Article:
• Ok so i’m not cool with this whole parenting trend towards saniziting everything kids come into contact with. I mean there can’t be violence in cartoons, parents can’t discipline their kids, teachers aren’t allowed to give homework. On top of that parents are trying to hide their kids from swearing, alcohol, drugs and sex. Well guess what? By keeping them in a bubble, you’re not giving them the knowledge or coping mechanisms to deal with things as an adult. I’d rather explain sex and alcohol to my kids than have them told about it at a party where they have peer pressure to deal with. I’d rather discipline my kids growing up and give them boundaries and chores and have them be able to deal with the realities of having a job than do everything for them so they crash and burn when left to their own devices. Yes there is a middle ground. But seriously, I think some parents underestimate their own kids intelligence and logic and by sanitizing everything they’re not helping anybody.

  4. It’s not my place to tell anyone what they should or shouldn’t do. If they’re being responsible and not damaging their kids, then GREAT.

  5. “and no one paid me to say anything in this piece. Especially considering my whole disagreeing with them thing.”
    Is it any wonder I adore you?

  6. People nowadays just want to keep their kids in a bubble where there are unicorns and rainbows! Which is great, but it’s not real life!! Why on earth should parents give up their life and bubble wrap everything?! We too drink in front of our kids, we tell them what we’re drinking and we discuss what happens when people don’t know their limits!

  7. I also told my children of my drug use in my late teens and early 20’s. I told them it was the destroyer of dreams. Not that I didn’t have tons of fun( it was the late 70’s early 80’s), I blew my college years. I didn’t go to college because I knew I would do drugs and flunk out. Thankfully, I did not become an addict or an alcoholic. Life worked out well and my 2 wonderful children and loving husband are the reason. Many people are not honest about what they did in their teens and 20’s. They act like they never did any of that stuff. LIARS!!! Nearly EVERYONE did coke or pot. Once again, it was the 70’s and 80’s. Although, I’m sure the 60’s and 90’s parents were the same. My kids turned out great, I hope all the new mommies will be able to say the same.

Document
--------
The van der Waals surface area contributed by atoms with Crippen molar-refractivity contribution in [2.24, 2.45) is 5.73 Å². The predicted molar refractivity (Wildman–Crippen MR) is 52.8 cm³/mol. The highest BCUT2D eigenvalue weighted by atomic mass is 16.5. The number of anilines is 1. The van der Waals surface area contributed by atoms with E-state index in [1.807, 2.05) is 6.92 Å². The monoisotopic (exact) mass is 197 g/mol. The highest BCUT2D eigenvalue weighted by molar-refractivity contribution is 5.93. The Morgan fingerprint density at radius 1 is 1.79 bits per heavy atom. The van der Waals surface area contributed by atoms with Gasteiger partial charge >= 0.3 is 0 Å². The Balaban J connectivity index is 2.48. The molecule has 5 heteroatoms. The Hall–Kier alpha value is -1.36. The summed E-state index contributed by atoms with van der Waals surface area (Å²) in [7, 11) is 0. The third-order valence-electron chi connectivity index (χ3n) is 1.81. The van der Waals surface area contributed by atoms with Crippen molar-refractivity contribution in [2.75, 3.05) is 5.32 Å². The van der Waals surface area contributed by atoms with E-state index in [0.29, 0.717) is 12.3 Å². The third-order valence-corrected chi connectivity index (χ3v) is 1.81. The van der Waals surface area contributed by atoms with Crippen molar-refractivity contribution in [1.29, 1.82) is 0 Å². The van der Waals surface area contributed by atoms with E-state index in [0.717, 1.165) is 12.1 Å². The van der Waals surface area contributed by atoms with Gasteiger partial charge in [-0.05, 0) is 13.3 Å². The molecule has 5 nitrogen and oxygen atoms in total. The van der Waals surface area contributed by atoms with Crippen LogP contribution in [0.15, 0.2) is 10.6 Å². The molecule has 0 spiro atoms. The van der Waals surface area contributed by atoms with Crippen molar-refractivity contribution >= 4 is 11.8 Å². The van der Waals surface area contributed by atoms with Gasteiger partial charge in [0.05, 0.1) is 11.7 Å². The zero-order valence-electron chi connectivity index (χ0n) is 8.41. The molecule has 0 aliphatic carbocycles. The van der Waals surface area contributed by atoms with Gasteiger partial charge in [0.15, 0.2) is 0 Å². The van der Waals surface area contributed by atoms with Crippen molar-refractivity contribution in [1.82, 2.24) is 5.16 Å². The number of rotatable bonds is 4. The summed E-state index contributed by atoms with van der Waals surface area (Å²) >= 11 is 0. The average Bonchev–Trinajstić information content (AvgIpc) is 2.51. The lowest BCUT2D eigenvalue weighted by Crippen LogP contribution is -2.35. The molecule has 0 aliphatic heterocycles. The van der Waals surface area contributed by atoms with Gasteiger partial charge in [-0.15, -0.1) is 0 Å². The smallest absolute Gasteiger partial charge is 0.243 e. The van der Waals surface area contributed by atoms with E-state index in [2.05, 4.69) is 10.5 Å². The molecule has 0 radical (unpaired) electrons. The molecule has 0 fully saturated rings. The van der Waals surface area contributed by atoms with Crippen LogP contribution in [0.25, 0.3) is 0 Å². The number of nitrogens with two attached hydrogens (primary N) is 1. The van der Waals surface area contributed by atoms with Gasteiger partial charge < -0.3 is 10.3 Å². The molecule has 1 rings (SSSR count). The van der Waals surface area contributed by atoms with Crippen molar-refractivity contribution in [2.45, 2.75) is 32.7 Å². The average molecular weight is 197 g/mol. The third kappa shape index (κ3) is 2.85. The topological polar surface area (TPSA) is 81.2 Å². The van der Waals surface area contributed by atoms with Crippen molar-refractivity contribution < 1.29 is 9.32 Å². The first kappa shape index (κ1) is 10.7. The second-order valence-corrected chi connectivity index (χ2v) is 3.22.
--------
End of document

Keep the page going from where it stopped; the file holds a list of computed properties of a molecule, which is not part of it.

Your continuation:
8. I drank my first wine spritzer when I was about 10, my dad bought me my first beer when I was 14, I started going to drinking parties when I was 16, I started going to the pub at 18 (the legal age here in Australia) I’ve gotten so drunk I’ve thrown up, I’ve made stupid mistakes while drunk, I’ve gotten stranded, nearly had a punch up with a woman who stole my cat ears and survived it all. I’m not a raging alcoholic (even though it runs in my family) and now that I have my own kid I manage to control my drinking to the odd social occasion. My daughter knows what beer is, she knows it’s an adult drink and she knows I like to drink occasionally. I survived being aware of alcohol as a child, and she will survive it too. It’s not about hiding the drinking altogether, it’s about open and honest conversations. The more you make it a taboo subject, the more likely kids are to want to try it, and the more likely they are to hide it from you.

    I am also super jealous that you hung out in a bar as a kid.

  9. Nice! I totally agree. I was also not down with the message. Too thought police-y for me. My first real drink at a bar: rum & coke, at 14. And considering that I was proofed well into my 30s, that must’ve been some dive bar and probably one watered-down drink.